1060 3GB desktop uses a cut chip

    1060 3GB mobile uses the same chip as 1060 6GB
     
  27. zalazin

    zalazin [H]ard|Gawd

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    There is absolutely no way I will pay two grand for a laptop. 1500 yes but the whole RTX series is insanely overpriced and I don't want to see a laptop literally burst into flames.....
     
  28. Teenyman45

    Teenyman45 2[H]4U

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    Something I completely forgot to add in my earlier post:

    pretty much all of us know that for the last several generations of Nvidia GPUs, the box stock frequency is not all relevant to how most of the GPUs will normally operate in a well ventilated desktop. For example the 2080's stock is 1,515 and boost is 1,710 yet the GPU tends to be operating at a stable 1,900MHz+, if not nearly 2,000MHz. Benchmark scores and frame rates per second in the reviews and at home are all based on this sustained "over-boost."

    What are the odds that these mobile parts will also sustain 200-250MHz over the stated "boost" frequency, particularly when the notebook is sitting on somebody's lap or atop a bed and/or is not plugged into a wall socket? After all, Nvidia only guarantees the stock frequency, with boost subject to power and temperature conditions.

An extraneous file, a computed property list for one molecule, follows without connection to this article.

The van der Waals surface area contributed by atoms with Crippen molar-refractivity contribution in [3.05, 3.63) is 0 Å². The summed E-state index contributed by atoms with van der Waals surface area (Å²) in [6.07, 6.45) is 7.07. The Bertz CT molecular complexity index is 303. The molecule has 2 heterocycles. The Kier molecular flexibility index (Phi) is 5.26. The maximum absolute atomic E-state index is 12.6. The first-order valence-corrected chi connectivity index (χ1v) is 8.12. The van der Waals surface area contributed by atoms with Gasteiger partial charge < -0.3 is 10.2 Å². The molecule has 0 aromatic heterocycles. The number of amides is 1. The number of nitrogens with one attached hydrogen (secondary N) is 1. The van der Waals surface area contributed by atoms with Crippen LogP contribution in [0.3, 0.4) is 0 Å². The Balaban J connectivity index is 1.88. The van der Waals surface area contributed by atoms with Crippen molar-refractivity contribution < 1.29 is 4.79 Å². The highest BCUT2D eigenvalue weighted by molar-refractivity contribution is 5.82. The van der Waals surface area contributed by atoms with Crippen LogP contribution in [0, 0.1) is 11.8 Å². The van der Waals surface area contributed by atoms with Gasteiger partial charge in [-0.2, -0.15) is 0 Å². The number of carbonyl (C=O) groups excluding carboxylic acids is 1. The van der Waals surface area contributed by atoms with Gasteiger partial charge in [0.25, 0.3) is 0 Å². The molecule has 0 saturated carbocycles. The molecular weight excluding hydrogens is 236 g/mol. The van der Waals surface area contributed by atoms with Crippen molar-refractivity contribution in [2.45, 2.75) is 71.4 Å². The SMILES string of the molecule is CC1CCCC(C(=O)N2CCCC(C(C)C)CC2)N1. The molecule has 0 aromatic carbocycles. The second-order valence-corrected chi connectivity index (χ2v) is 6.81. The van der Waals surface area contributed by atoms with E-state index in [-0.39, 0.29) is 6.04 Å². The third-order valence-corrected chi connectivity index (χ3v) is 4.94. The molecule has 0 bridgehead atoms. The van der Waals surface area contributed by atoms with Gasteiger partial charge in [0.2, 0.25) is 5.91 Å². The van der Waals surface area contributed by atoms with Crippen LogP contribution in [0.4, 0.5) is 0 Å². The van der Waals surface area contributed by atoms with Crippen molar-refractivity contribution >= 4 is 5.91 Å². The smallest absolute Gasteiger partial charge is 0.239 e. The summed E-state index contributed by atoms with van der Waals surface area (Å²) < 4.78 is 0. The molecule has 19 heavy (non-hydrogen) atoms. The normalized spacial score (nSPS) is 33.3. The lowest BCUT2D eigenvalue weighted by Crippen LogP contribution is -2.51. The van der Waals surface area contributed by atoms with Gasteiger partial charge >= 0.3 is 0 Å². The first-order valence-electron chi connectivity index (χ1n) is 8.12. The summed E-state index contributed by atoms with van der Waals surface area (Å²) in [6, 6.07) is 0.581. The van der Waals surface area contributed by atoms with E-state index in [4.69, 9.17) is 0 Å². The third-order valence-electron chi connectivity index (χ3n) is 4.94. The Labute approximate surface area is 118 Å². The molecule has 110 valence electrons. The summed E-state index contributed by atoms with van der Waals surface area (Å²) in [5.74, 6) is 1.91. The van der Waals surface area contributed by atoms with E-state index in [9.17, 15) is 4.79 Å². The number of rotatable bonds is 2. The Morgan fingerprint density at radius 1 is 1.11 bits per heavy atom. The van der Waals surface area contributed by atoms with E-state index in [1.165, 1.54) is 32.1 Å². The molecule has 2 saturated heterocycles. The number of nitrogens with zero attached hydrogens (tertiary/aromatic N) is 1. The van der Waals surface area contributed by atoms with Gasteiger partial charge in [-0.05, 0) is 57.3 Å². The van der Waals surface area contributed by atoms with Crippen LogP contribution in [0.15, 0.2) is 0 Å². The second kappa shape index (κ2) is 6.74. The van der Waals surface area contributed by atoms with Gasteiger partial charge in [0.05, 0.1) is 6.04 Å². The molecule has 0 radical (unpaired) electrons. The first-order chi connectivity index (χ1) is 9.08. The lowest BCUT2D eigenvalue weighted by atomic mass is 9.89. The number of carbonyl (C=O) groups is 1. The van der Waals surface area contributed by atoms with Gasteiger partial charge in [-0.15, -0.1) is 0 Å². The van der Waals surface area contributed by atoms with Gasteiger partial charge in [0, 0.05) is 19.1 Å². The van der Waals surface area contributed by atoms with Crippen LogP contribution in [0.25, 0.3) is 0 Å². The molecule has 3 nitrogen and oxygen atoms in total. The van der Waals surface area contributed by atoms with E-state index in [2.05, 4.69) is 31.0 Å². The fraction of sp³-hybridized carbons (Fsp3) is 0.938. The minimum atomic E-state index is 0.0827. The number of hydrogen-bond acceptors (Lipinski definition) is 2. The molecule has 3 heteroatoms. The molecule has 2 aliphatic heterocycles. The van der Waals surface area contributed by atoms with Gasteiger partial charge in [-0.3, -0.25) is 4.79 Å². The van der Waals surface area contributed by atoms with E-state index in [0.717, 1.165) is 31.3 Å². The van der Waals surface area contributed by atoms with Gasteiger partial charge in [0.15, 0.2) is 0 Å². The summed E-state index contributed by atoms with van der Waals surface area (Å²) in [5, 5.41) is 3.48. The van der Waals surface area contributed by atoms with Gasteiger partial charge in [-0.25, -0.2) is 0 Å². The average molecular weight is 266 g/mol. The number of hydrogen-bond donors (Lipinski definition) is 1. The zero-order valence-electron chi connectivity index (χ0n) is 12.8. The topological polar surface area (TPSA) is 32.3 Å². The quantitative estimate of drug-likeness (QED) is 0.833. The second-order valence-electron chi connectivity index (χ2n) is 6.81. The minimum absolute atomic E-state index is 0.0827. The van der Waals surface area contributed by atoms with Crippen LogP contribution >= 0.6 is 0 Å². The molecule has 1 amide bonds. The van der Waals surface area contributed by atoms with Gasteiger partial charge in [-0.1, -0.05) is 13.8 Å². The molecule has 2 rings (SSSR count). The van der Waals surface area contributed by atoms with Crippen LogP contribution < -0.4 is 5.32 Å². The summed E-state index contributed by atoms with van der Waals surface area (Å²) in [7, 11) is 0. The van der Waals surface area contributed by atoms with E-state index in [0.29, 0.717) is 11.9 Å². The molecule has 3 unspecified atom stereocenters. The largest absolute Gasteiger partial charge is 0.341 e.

29. cyclone3d

    cyclone3d [H]ardForum Junkie

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    There is another option now as well... use a Thunderbolt 3 enclosure with a desktop graphics card with your laptop.

    Sue the link is only about the speed of an x4 PCIe 3.0 slot, but that will be fine for gaming with a laptop.

    Unsure if any of the enclosures or laptops support using the output from the external GPU to display on the built-in display though as I haven't looked into that part of it.

    In the end you would probably come out a bit cheaper, have a faster video card and also have an upgrade path for the video card if you want to do that.
     
  30. oldmanbal

    oldmanbal [H]ard|Gawd

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    This is an important quote. I'm always scouring craigslist for a good gaming laptop to get my son since we travel with sports a lot. I just don't want to buy anything under midrange performance otherwise he might as well just use a tablet or cellphone. But even midrange is going to add around 4-500$ to the price of the laptop, which in most cases is what the cost would be otherwise. It's pretty crazy how much the gpu price weights the system now. I would say more than 50% in a lot of cases.
     
  31. Hashiriya415

    Hashiriya415 [H]Lite

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    Use inside a fridge to get similar performance of desktop counterpart. Maybe that will be a new label on the box